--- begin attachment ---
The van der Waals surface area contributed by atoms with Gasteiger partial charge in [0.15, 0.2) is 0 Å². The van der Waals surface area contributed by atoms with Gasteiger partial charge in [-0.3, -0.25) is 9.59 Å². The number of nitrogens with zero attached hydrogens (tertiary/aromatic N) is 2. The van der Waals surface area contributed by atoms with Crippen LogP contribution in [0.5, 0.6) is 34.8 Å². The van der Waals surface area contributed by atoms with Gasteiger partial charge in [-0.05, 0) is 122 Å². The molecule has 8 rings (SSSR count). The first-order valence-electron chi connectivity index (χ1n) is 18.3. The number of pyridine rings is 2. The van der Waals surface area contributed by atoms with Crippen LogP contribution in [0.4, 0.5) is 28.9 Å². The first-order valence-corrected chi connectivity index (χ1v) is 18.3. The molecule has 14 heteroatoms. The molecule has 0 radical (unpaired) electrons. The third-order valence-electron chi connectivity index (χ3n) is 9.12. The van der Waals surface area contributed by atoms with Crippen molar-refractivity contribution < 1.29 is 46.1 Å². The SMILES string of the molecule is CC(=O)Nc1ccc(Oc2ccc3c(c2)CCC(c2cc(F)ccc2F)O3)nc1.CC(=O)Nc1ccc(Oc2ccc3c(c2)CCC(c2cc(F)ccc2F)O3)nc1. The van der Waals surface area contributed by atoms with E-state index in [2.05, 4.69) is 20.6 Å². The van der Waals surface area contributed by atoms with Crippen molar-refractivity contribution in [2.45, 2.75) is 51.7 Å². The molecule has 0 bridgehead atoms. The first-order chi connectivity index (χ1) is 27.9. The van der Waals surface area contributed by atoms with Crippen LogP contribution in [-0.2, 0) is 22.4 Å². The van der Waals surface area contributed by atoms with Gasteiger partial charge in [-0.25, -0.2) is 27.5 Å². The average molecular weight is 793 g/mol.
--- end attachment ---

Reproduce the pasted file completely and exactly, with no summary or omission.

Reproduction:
The van der Waals surface area contributed by atoms with Gasteiger partial charge in [0.15, 0.2) is 0 Å². The van der Waals surface area contributed by atoms with Gasteiger partial charge in [-0.3, -0.25) is 9.59 Å². The number of nitrogens with zero attached hydrogens (tertiary/aromatic N) is 2. The van der Waals surface area contributed by atoms with Crippen LogP contribution in [0.5, 0.6) is 34.8 Å². The van der Waals surface area contributed by atoms with Gasteiger partial charge in [-0.05, 0) is 122 Å². The molecule has 8 rings (SSSR count). The first-order valence-electron chi connectivity index (χ1n) is 18.3. The number of pyridine rings is 2. The van der Waals surface area contributed by atoms with Crippen LogP contribution in [0.4, 0.5) is 28.9 Å². The first-order valence-corrected chi connectivity index (χ1v) is 18.3. The molecule has 14 heteroatoms. The molecule has 0 radical (unpaired) electrons. The third-order valence-electron chi connectivity index (χ3n) is 9.12. The van der Waals surface area contributed by atoms with Crippen molar-refractivity contribution < 1.29 is 46.1 Å². The SMILES string of the molecule is CC(=O)Nc1ccc(Oc2ccc3c(c2)CCC(c2cc(F)ccc2F)O3)nc1.CC(=O)Nc1ccc(Oc2ccc3c(c2)CCC(c2cc(F)ccc2F)O3)nc1. The van der Waals surface area contributed by atoms with E-state index in [2.05, 4.69) is 20.6 Å². The van der Waals surface area contributed by atoms with Crippen molar-refractivity contribution in [2.45, 2.75) is 51.7 Å². The molecule has 0 bridgehead atoms. The first-order chi connectivity index (χ1) is 27.9. The van der Waals surface area contributed by atoms with Crippen LogP contribution in [-0.2, 0) is 22.4 Å². The van der Waals surface area contributed by atoms with Gasteiger partial charge in [-0.25, -0.2) is 27.5 Å². The average molecular weight is 793 g/mol.